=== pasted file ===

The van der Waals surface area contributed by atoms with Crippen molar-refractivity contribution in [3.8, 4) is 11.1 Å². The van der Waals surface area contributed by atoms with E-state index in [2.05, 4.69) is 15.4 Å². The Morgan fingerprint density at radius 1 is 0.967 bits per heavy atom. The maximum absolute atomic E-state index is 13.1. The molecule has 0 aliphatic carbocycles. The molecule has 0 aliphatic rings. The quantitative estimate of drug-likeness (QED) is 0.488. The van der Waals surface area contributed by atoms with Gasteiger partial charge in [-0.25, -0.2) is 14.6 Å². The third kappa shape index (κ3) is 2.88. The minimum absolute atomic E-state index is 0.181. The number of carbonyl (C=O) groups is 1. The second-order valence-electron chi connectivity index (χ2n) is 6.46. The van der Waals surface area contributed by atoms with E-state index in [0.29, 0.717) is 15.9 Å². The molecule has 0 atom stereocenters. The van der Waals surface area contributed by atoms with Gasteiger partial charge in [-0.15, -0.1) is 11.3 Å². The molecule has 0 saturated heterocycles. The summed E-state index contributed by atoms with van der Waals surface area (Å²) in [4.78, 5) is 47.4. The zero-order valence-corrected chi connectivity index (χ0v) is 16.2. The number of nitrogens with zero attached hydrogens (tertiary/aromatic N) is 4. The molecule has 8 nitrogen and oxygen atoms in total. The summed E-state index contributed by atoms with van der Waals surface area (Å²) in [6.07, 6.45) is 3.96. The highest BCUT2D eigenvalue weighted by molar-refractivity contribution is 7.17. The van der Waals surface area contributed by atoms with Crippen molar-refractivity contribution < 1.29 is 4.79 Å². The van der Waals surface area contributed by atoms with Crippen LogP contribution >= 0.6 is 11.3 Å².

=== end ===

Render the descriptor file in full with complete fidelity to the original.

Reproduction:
The van der Waals surface area contributed by atoms with Crippen molar-refractivity contribution in [3.8, 4) is 11.1 Å². The van der Waals surface area contributed by atoms with E-state index in [2.05, 4.69) is 15.4 Å². The Morgan fingerprint density at radius 1 is 0.967 bits per heavy atom. The maximum absolute atomic E-state index is 13.1. The molecule has 0 aliphatic carbocycles. The molecule has 0 aliphatic rings. The quantitative estimate of drug-likeness (QED) is 0.488. The van der Waals surface area contributed by atoms with Gasteiger partial charge in [-0.25, -0.2) is 14.6 Å². The third kappa shape index (κ3) is 2.88. The minimum absolute atomic E-state index is 0.181. The number of carbonyl (C=O) groups is 1. The second-order valence-electron chi connectivity index (χ2n) is 6.46. The van der Waals surface area contributed by atoms with E-state index in [0.29, 0.717) is 15.9 Å². The molecule has 0 atom stereocenters. The van der Waals surface area contributed by atoms with Gasteiger partial charge in [-0.15, -0.1) is 11.3 Å². The molecule has 0 saturated heterocycles. The summed E-state index contributed by atoms with van der Waals surface area (Å²) in [4.78, 5) is 47.4. The zero-order valence-corrected chi connectivity index (χ0v) is 16.2. The number of nitrogens with zero attached hydrogens (tertiary/aromatic N) is 4. The molecule has 8 nitrogen and oxygen atoms in total. The summed E-state index contributed by atoms with van der Waals surface area (Å²) in [6.07, 6.45) is 3.96. The highest BCUT2D eigenvalue weighted by molar-refractivity contribution is 7.17. The van der Waals surface area contributed by atoms with Crippen molar-refractivity contribution < 1.29 is 4.79 Å². The van der Waals surface area contributed by atoms with Crippen LogP contribution >= 0.6 is 11.3 Å².